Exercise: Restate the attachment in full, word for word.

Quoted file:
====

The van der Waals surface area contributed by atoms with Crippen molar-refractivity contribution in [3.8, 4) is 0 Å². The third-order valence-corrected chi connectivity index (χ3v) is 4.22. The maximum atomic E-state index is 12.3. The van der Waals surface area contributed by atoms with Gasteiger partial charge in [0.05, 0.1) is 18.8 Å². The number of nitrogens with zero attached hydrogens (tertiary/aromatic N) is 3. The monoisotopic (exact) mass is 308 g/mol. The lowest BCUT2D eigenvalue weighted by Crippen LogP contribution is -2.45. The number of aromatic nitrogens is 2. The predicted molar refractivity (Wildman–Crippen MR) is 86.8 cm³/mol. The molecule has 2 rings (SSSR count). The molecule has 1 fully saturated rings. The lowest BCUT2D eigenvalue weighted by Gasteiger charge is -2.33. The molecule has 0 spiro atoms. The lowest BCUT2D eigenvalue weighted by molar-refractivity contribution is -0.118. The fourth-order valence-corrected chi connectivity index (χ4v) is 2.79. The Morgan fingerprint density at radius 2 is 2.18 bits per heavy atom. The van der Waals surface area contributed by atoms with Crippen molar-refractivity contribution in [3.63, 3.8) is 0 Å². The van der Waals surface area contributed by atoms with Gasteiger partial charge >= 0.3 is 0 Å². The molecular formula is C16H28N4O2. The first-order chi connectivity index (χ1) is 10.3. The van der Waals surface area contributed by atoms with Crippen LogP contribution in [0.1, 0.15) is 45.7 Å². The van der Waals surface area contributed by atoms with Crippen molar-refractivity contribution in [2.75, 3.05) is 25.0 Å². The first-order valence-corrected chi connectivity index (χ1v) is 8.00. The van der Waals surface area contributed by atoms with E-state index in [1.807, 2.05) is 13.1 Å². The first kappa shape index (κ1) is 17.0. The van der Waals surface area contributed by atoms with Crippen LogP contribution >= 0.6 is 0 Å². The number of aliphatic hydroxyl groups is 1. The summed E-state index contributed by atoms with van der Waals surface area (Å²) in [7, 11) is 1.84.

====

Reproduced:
The van der Waals surface area contributed by atoms with Crippen molar-refractivity contribution in [3.8, 4) is 0 Å². The third-order valence-corrected chi connectivity index (χ3v) is 4.22. The maximum atomic E-state index is 12.3. The van der Waals surface area contributed by atoms with Gasteiger partial charge in [0.05, 0.1) is 18.8 Å². The number of nitrogens with zero attached hydrogens (tertiary/aromatic N) is 3. The monoisotopic (exact) mass is 308 g/mol. The lowest BCUT2D eigenvalue weighted by Crippen LogP contribution is -2.45. The number of aromatic nitrogens is 2. The predicted molar refractivity (Wildman–Crippen MR) is 86.8 cm³/mol. The molecule has 2 rings (SSSR count). The molecule has 1 fully saturated rings. The lowest BCUT2D eigenvalue weighted by Gasteiger charge is -2.33. The molecule has 0 spiro atoms. The lowest BCUT2D eigenvalue weighted by molar-refractivity contribution is -0.118. The fourth-order valence-corrected chi connectivity index (χ4v) is 2.79. The Morgan fingerprint density at radius 2 is 2.18 bits per heavy atom. The van der Waals surface area contributed by atoms with Crippen molar-refractivity contribution in [3.63, 3.8) is 0 Å². The van der Waals surface area contributed by atoms with Gasteiger partial charge >= 0.3 is 0 Å². The molecular formula is C16H28N4O2. The first-order chi connectivity index (χ1) is 10.3. The van der Waals surface area contributed by atoms with Crippen LogP contribution in [0.1, 0.15) is 45.7 Å². The van der Waals surface area contributed by atoms with Crippen molar-refractivity contribution in [2.75, 3.05) is 25.0 Å². The first-order valence-corrected chi connectivity index (χ1v) is 8.00. The van der Waals surface area contributed by atoms with E-state index in [1.807, 2.05) is 13.1 Å². The first kappa shape index (κ1) is 17.0. The van der Waals surface area contributed by atoms with Crippen LogP contribution >= 0.6 is 0 Å². The number of aliphatic hydroxyl groups is 1. The summed E-state index contributed by atoms with van der Waals surface area (Å²) in [7, 11) is 1.84.